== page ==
whats a portion

What’s A Portion?

As a whole, Australians have terrible eating habits.

High energy foods such as meat pies, sausage rolls, chicken schnitties and takeaway foods are considered weekly meal staples, and a whopping 35% of the average adult’s energy consumption comes from junk and processed food. But even worse than this? National food intake data tells us that only 5.4% of Australian children aged 2-18 years meet the daily recommended serves of vegetables!

Only 7% of Australian adults actually reach their daily vegetable intake requirements, yet they manage to consume 3 kg of food every day. 51% of us don’t eat enough fruit, yet 46% of Aussies manage to exceed daily sugar intake recommendations.

It’s no wonder that 63% of Australian adults are obese. Clearly, Australians need to reevaluate what they’re eating – and how much of it!

Free Foods, Healthy Fats, Carbohydrates and Protein

What’s what and how much of it should you be eating? Let’s take a look!

Free Foods (aka salad and veg!)

A free food is anything that contains less than 5g of carbohydrates and is below 20 calories per serve. But this doesn’t mean they’re low in nutritional value!

Most of your fruit and veg is considered a free food – think leafy greens, bright reds and oranges, and anything white, brown, blue or purple! The exceptions to this are your vegetables with higher carbohydrate or starchy content such as sweet potato, pumpkin, potato and corn.

Free foods should take up half your plate and if possible come in at least 3 different colours (to ensure you get a good range of nutrients and phytochemicals). Of course, this can get a little hard to achieve and prepare every meal, so start by aiming for at least two!

Free foods to get on you plate include:

  • Red capsicum, tomato, chilli, strawberries, raspberries
  • Carrot, oranges
  • Yellow capsicum, mango
  • Beetroot, blueberries, radish, plums, eggplants, olives
  • Broccoli, spinach, kale, beans, peas
  • Mushrooms, dates, bananas, ginger

Low Gi Carbohydrates

Ah, carbs. The more you have, the more you want. But really, these guys should only take up one quarter of your plate and be low GI and wholegrain where applicable. Carbs are essential in the body as they contain glucose which is converted into energy.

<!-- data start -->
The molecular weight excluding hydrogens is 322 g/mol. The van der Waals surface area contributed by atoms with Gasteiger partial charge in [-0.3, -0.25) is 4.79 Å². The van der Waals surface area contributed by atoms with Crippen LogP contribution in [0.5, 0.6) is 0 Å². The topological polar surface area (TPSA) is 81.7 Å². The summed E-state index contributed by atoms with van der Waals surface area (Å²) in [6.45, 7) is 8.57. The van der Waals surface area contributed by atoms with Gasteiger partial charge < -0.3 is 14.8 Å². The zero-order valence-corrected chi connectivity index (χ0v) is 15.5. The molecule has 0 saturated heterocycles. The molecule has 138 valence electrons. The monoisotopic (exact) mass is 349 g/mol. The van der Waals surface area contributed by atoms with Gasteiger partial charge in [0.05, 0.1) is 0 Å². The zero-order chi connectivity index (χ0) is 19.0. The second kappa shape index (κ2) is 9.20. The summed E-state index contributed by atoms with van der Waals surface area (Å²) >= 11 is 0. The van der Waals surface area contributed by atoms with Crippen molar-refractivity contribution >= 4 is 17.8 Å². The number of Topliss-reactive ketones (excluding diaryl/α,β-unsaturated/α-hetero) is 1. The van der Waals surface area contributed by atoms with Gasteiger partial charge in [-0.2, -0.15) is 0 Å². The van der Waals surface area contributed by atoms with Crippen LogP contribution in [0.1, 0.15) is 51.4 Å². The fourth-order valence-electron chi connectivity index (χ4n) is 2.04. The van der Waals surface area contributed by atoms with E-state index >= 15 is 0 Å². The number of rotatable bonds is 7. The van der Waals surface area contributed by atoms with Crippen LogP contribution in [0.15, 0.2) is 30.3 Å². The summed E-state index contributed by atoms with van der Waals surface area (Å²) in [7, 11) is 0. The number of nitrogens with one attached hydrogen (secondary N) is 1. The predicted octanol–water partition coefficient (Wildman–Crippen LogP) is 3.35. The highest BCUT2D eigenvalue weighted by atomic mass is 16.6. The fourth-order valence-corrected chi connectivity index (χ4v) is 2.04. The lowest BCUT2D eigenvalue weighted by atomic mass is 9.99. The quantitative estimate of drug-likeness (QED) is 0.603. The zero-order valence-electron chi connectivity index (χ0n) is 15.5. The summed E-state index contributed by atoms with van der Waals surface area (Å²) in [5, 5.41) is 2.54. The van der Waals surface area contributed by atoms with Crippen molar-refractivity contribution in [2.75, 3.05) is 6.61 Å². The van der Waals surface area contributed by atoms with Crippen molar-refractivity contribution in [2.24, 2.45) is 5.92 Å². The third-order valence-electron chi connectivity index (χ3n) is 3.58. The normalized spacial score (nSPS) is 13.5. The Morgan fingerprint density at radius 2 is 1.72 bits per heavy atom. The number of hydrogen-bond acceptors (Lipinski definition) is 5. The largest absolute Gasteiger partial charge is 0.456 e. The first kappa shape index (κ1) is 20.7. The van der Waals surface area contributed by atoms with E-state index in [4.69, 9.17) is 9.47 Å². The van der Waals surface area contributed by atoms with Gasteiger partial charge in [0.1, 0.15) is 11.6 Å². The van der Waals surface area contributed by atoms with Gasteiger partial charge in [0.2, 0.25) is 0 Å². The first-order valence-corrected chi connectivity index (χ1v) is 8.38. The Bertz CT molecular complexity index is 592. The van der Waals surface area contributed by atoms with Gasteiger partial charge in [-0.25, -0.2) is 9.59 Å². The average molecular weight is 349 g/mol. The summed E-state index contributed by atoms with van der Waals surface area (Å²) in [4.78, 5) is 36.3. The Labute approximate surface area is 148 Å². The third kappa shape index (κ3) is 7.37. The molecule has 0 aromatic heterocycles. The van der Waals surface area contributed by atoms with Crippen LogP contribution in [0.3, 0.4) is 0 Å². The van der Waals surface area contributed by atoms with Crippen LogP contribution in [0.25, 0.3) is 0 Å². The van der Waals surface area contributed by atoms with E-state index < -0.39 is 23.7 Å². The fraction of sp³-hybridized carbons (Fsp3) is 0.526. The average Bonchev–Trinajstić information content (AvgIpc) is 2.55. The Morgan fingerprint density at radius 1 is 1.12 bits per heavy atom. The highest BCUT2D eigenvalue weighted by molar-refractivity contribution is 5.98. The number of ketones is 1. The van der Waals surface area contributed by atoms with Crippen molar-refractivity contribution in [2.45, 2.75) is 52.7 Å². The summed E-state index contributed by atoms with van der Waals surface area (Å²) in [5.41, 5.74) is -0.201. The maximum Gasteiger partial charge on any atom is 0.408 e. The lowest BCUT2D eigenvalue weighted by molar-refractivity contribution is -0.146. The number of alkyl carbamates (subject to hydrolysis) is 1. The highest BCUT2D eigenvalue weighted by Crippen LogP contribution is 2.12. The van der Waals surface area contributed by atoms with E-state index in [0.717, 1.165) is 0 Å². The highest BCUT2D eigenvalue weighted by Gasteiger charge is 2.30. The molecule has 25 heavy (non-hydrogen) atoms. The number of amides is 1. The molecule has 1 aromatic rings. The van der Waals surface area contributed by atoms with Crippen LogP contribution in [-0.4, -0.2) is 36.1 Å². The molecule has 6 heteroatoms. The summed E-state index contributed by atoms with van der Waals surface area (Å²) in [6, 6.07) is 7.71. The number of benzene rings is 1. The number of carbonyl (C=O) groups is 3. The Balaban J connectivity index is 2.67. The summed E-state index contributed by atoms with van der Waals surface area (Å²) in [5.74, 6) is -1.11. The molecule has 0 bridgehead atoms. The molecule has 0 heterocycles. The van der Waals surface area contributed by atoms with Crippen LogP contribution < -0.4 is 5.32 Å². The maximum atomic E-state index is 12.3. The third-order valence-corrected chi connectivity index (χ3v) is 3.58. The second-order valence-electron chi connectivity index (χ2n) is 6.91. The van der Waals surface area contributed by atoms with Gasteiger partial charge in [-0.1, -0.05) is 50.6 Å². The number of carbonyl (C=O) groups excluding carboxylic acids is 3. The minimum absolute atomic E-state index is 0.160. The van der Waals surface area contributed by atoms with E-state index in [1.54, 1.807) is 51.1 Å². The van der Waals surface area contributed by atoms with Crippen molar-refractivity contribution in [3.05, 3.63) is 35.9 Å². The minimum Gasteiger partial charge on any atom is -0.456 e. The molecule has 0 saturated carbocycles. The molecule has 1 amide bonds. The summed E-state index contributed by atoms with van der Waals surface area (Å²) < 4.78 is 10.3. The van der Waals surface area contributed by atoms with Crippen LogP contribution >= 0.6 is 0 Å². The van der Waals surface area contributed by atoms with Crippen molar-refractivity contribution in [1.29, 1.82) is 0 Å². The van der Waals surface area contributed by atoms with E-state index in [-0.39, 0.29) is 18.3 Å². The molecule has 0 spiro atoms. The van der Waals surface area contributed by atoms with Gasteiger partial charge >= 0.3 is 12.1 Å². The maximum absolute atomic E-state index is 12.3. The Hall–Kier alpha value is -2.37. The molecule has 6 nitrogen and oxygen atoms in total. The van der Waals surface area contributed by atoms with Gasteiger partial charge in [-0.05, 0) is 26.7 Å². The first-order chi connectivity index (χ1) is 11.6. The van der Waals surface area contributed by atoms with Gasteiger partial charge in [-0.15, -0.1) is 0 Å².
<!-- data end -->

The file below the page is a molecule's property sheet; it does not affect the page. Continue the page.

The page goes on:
Low GI Carbohydrates can be found in a range of vegetables, whole grains, lentils and legumes. Depending on what you’re eating, sometimes it can get a little hard to know exactly what’s on your plate. If you’re eating a pasta dish or a curry with rice, try serving each element individually so you get a clearer idea of what’s going onto your plate.

If you’re trying to lose weight or gain muscle and swapping carbs out for protein, here’s a quick hot tip – DON’T DO IT! Protein and carbs have the same calorie content per gram, but very different (and important roles) in the body.

Low Gi carbohydrates to get on your plate include:

  • Wholegrain pastas and noodles, quinoa, wholegrain bread, brown rice
  • Corn, sweet potato
  • Legumes, lentils, beans

Protein (just keep it lean!)

The remaining quarter of your plate should be dedicated to lean protein. If you’re a meat eater, make sure you opt for lean cuts each meal. There’s a big nutritional difference between a lovely, trim pork tenderloin and crispy pork belly! If you aren’t sure how to tell what’s a lean cut, just ask your butcher – they’ll point you in the right direction.

Lean proteins to try:

  • Skinless chicken and turkey breast
  • Oily fish such as salmon and tuna
  • White fish and other seafood
  • Leans cuts of beef, lamb, pork
  • Tempeh
  • Tofu
  • Eggs
  • Legume and lentils

Fatten up your plate with some healthy fats

No – eating fat does not make you fat! Of course, like anything, when not eaten in moderation excessive consumption of healthy fats can lead to weight gain. If you’re not burning the calories, they’ve got nowhere else to go!

Healthy fats is an essential macronutrient needed by the boy to help absorb and move vitamins around the body, reduce inflammation in the body, create hormones, reduce risk of heart disease and protect our organs (among other things!).

So, to ensure you keep your body healthy and you stay fuelled, add 1-2 tablespoons of healthy fats to every meal.

Note: if your source of protein contains healthy fats already, there’s no need to add additional fats to your meal. Common proteins that contain enough healthy fats include salmon, tuna, barramundi, cheese and eggs.

Healthy fats you can add to your meals are:

  • Avocado
  • Nuts, such as almonds, walnuts, cashews, macadamias and pistachios
  • Seeds including chia, pumpkin and sunflower
  • Full fat greek yoghurt
  • Ground flaxseed
  • Olives
  • Olive and coconut oil, used in either cooking or as a dressing

And Finally… Check Your Plate!

Ok, so we’ve solved the first problem of portioning, and we now know how much of everything we should be adding to our plates. But how big, exactly, should a plate be?

Your plates outer rim should be no bigger than 25 cm, and you should leave a gap of about 3 cm between the outer rim of your plate and your food.

If you’re serving in a bowl, portion your protein first. The amount you serve should be about the same size as your palm. Once you’ve plate your protein, add the same amount of low GI carbs, and double the amount of free foods. To serve, pop your healthy fats on top!

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